(CHICAGO) People busted repeatedly with minor amounts of marijuana could face treatment rather than prosecution under a set of “sweeping” reforms Cook County State’s Attorney Anita Alvarez is set to announce on Monday.
The county’s top prosecutor will announce the “first of its kind alternative prosecution program” during a press conference at her office Monday morning, the Chicago Sun-Times is reporting.
The program is designed for nonviolent individuals charged with Class 4 felony drug possession and intends to link repeat offenders with social service agencies “for treatment rather than pursuing criminal penalties,” according to the release. Its goal is to begin addressing chronic drug use as a public health issue.
Chicago Police Department spokesman Martin Maloney said Alvarez’s plan is a “welcome step.”
“Mayor [Rahm] Emanuel has long believed that reducing penalties for nonviolent, low-level drug offenses saves taxpayer dollars and, more importantly, keeps nonviolent offenders from a lifetime in the criminal justice system,” Maloney said.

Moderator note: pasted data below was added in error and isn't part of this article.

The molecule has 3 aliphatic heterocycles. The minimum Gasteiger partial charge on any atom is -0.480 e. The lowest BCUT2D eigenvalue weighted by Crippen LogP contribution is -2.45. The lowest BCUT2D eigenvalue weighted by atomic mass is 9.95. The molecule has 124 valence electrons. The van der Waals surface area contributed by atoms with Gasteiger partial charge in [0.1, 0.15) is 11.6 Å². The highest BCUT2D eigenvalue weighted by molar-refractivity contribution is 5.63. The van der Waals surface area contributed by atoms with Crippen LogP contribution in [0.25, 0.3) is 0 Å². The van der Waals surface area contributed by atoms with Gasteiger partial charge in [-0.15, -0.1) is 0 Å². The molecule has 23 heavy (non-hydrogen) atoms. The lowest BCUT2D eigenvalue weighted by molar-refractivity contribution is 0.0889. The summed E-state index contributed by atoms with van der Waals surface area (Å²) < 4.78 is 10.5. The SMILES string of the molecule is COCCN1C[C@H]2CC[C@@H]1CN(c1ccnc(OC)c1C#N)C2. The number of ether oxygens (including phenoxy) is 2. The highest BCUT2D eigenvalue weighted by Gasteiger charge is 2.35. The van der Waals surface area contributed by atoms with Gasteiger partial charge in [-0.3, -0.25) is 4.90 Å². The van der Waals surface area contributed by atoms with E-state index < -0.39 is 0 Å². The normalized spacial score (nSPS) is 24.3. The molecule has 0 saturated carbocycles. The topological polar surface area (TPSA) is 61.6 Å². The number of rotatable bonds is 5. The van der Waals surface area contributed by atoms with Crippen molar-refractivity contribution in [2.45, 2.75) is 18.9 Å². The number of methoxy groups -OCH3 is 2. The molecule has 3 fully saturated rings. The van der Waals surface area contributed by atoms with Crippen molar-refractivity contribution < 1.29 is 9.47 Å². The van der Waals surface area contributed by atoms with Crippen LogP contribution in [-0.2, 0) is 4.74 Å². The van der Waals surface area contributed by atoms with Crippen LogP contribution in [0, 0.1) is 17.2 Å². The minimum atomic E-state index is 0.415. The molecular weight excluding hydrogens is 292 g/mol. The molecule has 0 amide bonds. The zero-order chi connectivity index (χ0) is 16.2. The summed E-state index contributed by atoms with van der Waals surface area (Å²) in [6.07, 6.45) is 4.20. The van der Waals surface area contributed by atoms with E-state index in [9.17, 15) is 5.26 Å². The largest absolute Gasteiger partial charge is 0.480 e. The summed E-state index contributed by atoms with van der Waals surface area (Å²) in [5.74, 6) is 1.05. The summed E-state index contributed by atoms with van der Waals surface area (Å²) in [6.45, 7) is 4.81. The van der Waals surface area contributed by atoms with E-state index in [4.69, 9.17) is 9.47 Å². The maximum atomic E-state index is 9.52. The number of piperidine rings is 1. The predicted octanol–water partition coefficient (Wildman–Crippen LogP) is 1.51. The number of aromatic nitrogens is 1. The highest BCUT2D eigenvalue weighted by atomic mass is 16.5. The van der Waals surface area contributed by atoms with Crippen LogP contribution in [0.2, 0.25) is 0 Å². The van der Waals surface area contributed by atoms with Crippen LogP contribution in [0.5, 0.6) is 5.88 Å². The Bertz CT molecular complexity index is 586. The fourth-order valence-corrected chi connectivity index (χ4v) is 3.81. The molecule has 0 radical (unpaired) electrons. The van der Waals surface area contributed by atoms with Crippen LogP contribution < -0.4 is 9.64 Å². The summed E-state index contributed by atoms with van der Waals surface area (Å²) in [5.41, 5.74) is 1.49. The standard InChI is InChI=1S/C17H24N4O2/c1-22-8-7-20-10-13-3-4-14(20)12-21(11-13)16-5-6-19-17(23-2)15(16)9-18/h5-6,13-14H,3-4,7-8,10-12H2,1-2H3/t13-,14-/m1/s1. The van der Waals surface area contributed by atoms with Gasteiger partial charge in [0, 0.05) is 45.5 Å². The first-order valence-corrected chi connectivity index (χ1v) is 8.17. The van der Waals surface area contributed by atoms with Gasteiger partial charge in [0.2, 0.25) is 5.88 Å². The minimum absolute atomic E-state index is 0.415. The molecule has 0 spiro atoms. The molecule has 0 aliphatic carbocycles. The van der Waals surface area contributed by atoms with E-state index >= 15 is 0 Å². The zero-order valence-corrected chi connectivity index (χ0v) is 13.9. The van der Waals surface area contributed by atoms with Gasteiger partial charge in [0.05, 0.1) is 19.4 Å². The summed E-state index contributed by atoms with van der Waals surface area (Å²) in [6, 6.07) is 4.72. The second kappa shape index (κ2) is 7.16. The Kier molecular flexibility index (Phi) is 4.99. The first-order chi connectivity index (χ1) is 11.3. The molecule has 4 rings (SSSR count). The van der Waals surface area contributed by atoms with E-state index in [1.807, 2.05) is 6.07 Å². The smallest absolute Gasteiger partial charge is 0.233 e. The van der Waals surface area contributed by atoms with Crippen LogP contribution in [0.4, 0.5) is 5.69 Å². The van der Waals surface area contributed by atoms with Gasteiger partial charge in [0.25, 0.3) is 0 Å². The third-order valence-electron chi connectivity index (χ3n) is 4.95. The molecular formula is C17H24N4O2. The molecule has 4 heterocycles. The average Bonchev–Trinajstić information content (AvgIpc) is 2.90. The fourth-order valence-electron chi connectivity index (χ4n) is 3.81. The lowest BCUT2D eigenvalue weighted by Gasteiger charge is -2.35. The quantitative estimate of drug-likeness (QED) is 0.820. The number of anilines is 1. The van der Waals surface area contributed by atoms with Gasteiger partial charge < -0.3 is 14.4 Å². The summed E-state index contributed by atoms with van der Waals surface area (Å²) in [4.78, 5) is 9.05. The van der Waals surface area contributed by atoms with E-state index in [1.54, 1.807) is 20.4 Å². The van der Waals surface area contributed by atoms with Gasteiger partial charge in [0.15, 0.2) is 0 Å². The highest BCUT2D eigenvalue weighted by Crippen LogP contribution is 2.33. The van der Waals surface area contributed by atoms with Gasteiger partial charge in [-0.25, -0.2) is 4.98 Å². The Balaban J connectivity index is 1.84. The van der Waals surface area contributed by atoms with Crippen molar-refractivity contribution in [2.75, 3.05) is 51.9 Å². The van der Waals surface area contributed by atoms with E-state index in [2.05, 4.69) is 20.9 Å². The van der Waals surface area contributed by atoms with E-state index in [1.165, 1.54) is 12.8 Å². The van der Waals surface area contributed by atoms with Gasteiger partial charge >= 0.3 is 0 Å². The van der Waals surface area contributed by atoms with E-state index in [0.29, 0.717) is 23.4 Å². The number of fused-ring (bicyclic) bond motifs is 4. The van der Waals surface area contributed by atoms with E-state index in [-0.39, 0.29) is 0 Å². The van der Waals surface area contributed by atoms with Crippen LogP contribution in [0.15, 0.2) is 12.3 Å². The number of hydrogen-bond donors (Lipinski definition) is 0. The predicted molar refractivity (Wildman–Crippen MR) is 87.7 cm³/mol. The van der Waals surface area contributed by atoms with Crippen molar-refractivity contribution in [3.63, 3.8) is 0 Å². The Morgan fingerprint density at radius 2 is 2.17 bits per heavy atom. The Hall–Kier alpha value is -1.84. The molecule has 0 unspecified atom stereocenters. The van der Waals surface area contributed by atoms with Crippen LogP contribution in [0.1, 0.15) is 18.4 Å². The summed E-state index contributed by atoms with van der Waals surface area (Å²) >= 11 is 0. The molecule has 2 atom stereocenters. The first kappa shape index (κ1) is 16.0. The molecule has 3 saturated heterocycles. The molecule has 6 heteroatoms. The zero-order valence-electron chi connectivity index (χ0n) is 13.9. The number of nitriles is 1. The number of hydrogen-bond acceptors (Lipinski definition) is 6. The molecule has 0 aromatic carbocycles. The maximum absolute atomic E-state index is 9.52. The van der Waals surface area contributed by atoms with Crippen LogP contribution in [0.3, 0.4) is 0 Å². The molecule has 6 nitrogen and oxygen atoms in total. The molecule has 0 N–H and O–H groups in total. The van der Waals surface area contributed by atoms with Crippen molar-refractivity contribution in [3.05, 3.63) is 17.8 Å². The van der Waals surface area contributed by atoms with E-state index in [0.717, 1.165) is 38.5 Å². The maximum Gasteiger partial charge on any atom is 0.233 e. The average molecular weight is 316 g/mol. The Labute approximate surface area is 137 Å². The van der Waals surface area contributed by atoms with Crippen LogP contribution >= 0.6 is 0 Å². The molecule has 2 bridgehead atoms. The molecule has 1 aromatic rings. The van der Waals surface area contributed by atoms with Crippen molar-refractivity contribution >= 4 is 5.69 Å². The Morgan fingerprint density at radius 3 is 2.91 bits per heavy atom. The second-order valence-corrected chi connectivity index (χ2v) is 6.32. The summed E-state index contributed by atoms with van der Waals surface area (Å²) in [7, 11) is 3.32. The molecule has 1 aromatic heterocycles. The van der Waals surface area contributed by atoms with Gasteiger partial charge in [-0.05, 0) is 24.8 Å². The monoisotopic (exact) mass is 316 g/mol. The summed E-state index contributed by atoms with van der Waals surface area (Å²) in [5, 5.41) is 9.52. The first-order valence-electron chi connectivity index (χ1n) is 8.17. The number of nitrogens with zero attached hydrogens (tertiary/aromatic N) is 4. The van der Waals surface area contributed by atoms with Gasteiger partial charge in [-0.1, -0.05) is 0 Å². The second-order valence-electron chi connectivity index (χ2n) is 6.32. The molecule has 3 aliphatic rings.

Alvarez spokeswoman Sally Daly said the state’s attorney intends, in most cases, not to prosecute misdemeanor marijuana charges brought against people with no significant history of violence. Individuals with three or more arrests or citations for misdemeanor marijuana possession will instead be referred to drug school, she added.
Class 4 felony drug possession cases made up 25 percent of Cook County’s felony cases in 2014, according to Alvarez’s office. That’s in addition to 15,000 misdemeanor cases for possession of small amounts of marijuana.
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